George Gregory (British writer)

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The Rev. George Gregory (14 April 1754 12 March 1808) was an English writer, scholar, and preacher in the 18th and early 19th-century Britain. He held a Doctor of Divinity degree.

United Kingdom Country in Europe

The United Kingdom (UK), officially the United Kingdom of Great Britain and Northern Ireland, informally as Britain, is a sovereign country lying off the north-western coast of the European mainland. The United Kingdom includes the island of Great Britain, the north-eastern part of the island of Ireland and many smaller islands. Northern Ireland is the only part of the United Kingdom that shares a land border with another sovereign state, the Republic of Ireland. Apart from this land border, the United Kingdom is surrounded by the Atlantic Ocean, with the North Sea to the east, the English Channel to the south and the Celtic Sea to the south-west, giving it the 12th-longest coastline in the world. The Irish Sea lies between Great Britain and Ireland. With an area of 242,500 square kilometres (93,600 sq mi), the United Kingdom is the 78th-largest sovereign state in the world. It is also the 22nd-most populous country, with an estimated 66.0 million inhabitants in 2017.

Doctor of Divinity advanced or honorary academic degree in divinity

Doctor of Divinity is an advanced or honorary academic degree in divinity.



The son of a clergyman, Gregory was born in Ireland but moved to Liverpool upon his father's death in 1766. He studied at the University of Edinburgh and was ordained into the Anglican Church in 1776. He served as a curate in Liverpool while also contributing to periodicals and magazines. He moved to London in 1782 where he was curate at St. Giles, Cripplegate. He went on to carry out the curacy and lectureship of St. Botolph's, the lectureship of St. Luke's, one of the weekly lectureships of St Antholin's, and a small prebend in St. Paul's, which he relinquished for the rectory of Stapleford in Hertfordshire. He occasionally preached at the Foundling Hospital.

Ireland Island in north-west Europe, 20th largest in world, politically divided into the Republic of Ireland and Northern Ireland (a part of the UK)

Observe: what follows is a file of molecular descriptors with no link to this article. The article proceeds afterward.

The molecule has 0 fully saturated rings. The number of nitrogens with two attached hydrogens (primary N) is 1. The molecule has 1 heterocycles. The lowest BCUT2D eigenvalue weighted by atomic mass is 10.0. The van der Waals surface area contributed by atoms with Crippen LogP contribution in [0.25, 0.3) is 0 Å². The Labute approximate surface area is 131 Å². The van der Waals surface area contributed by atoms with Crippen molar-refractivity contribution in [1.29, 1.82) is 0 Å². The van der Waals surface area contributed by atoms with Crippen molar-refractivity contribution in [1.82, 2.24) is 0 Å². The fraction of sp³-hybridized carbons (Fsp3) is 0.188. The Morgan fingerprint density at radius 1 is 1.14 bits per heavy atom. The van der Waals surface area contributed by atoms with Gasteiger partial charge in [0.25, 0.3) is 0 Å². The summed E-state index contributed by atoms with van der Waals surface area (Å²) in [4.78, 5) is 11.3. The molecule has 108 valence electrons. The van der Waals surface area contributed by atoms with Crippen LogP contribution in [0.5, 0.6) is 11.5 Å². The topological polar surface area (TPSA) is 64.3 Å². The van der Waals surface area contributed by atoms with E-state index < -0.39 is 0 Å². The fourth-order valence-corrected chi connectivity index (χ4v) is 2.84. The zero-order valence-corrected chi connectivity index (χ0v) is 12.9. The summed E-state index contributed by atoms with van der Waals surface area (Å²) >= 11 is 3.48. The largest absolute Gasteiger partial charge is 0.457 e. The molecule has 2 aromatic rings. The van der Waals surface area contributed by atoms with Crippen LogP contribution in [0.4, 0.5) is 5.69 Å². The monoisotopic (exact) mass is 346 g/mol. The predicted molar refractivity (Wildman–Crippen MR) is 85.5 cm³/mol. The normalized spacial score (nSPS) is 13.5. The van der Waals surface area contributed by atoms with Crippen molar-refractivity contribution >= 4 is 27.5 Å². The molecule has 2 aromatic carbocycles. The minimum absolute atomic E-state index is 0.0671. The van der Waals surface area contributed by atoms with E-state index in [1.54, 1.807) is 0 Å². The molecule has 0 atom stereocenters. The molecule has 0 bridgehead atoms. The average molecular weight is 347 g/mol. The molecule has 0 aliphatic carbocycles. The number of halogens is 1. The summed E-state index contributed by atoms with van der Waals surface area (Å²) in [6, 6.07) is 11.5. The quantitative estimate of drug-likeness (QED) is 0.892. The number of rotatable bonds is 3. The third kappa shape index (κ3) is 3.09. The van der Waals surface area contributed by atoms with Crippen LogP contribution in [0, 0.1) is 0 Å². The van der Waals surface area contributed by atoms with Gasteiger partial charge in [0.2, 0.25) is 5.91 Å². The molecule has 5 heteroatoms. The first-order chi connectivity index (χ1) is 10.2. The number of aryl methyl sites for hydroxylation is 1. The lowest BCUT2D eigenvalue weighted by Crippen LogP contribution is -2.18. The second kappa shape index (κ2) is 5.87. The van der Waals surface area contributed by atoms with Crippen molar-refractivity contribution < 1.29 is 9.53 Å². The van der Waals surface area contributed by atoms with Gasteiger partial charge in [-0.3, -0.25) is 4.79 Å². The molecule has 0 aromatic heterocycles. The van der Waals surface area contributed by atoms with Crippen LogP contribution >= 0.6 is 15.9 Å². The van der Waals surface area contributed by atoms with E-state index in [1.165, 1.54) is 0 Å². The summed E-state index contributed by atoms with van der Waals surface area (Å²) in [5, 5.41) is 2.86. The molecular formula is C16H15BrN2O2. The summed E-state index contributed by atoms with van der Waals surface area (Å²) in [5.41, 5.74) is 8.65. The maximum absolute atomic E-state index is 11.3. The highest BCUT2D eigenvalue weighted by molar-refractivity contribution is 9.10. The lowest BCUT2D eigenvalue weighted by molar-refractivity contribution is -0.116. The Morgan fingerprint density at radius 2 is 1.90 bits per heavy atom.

Ireland is an island in the North Atlantic. It is separated from Great Britain to its east by the North Channel, the Irish Sea, and St George's Channel. Ireland is the second-largest island of the British Isles, the third-largest in Europe, and the twentieth-largest on Earth.

Liverpool City and Metropolitan borough in England

Liverpool is a city in North West England, with an estimated population of 491,500 within the Liverpool City Council local authority in 2017. Its metropolitan area is the fifth-largest in the UK, with a population of 2.24 million in 2011. The local authority is Liverpool City Council, the most populous local government district in the metropolitan county of Merseyside and the largest in the Liverpool City Region.

University of Edinburgh public research university in Edinburgh, Scotland

The University of Edinburgh, founded in 1582, is the sixth oldest university in the English-speaking world and one of Scotland's ancient universities. The university has five main campuses in the city of Edinburgh, with many of the buildings in the historic Old Town belonging to the university. The university played an important role in leading Edinburgh to its reputation as a chief intellectual centre during the Age of Enlightenment, and helped give the city the nickname of the Athens of the North.

He died suddenly after a brief illness on 12 March 1808. [1] At the time of his death he held the positions of the Domestic Chaplain to the Bishop of Landaff, Prebendary of St. Paul's, Vicar of West Ham, and Lecturer at St. Giles. [2]

A prebendary is a senior member of clergy, normally supported by the revenues from an estate or parish.

A vicar is a representative, deputy or substitute; anyone acting "in the person of" or agent for a superior. Linguistically, vicar is cognate with the English prefix "vice", similarly meaning "deputy". The title appears in a number of Christian ecclesiastical contexts, but also as an administrative title, or title modifier, in the Roman Empire. In addition, in the Holy Roman Empire a local representative of the emperor, perhaps an archduke, might be styled "vicar".


Gregory is best known for his literary compilations and writings. In 1782-3, he helped compile a book of excerpts from other authors called Beauties which sold well. His first original lengthy work, in 1785, was Essays, Historical and Moral and was published anonymously. The success of this work led to a second edition in 1788 in which he revealed his identity as the author of the first edition. In 1787, he published a volume of sermons. He is often cited for his translation of Bishop Robert Lowth's Lectures on the Sacred Poetry of the Hebrews, also published in 1787. He published numerous other scholarly and scientific works under his name and contributed to other writings and compilations but without credit. [3]

Robert Lowth Bishop of St Davids; Bishop of Oxford; Bishop of London

Robert Lowth was a Bishop of the Church of England, Oxford Professor of Poetry and the author of one of the most influential textbooks of English grammar.


A Dictionary of Arts and Sciences was published in London in 1806-7. It was originally supposed to be edited by Dr. George Gregory, Prebendary of St. Paul's. However, Gregory was too involved in his clerical affairs, so most of the material was written by an anonymous hack writer, Jeremiah Joyce. As it would turn out, another encyclopedia meant to compete with the Dictionary, the British Encyclopedia, or Dictionary of Arts and Sciences which was supposedly edited by William Nicholson, was also written mostly by an anonymous hack writer, who turned out to be the same man.


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